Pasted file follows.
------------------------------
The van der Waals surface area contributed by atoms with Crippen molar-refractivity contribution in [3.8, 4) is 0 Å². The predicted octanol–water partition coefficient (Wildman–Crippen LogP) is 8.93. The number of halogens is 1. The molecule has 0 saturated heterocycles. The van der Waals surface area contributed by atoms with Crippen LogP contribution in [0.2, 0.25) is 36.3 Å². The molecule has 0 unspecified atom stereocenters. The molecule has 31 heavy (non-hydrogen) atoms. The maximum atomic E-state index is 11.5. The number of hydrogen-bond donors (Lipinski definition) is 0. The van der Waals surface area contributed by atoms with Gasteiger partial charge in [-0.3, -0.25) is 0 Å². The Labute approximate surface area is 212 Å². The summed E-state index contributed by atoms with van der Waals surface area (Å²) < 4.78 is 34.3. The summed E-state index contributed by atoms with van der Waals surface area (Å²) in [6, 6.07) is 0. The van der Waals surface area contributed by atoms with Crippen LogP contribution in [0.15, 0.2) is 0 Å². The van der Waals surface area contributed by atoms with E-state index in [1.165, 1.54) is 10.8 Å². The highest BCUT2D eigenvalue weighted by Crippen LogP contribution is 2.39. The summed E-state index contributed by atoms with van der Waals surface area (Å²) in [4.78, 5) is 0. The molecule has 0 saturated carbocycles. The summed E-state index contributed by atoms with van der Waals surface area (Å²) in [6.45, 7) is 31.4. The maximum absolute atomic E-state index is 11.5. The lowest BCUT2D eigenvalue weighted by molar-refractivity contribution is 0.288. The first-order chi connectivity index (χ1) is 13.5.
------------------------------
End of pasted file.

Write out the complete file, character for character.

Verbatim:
The van der Waals surface area contributed by atoms with Crippen molar-refractivity contribution in [3.8, 4) is 0 Å². The predicted octanol–water partition coefficient (Wildman–Crippen LogP) is 8.93. The number of halogens is 1. The molecule has 0 saturated heterocycles. The van der Waals surface area contributed by atoms with Crippen LogP contribution in [0.2, 0.25) is 36.3 Å². The molecule has 0 unspecified atom stereocenters. The molecule has 31 heavy (non-hydrogen) atoms. The maximum atomic E-state index is 11.5. The number of hydrogen-bond donors (Lipinski definition) is 0. The van der Waals surface area contributed by atoms with Gasteiger partial charge in [-0.3, -0.25) is 0 Å². The Labute approximate surface area is 212 Å². The summed E-state index contributed by atoms with van der Waals surface area (Å²) < 4.78 is 34.3. The summed E-state index contributed by atoms with van der Waals surface area (Å²) in [6, 6.07) is 0. The van der Waals surface area contributed by atoms with Crippen LogP contribution in [0.15, 0.2) is 0 Å². The van der Waals surface area contributed by atoms with E-state index in [1.165, 1.54) is 10.8 Å². The highest BCUT2D eigenvalue weighted by Crippen LogP contribution is 2.39. The summed E-state index contributed by atoms with van der Waals surface area (Å²) in [4.78, 5) is 0. The molecule has 0 saturated carbocycles. The summed E-state index contributed by atoms with van der Waals surface area (Å²) in [6.45, 7) is 31.4. The maximum absolute atomic E-state index is 11.5. The lowest BCUT2D eigenvalue weighted by molar-refractivity contribution is 0.288. The first-order chi connectivity index (χ1) is 13.5.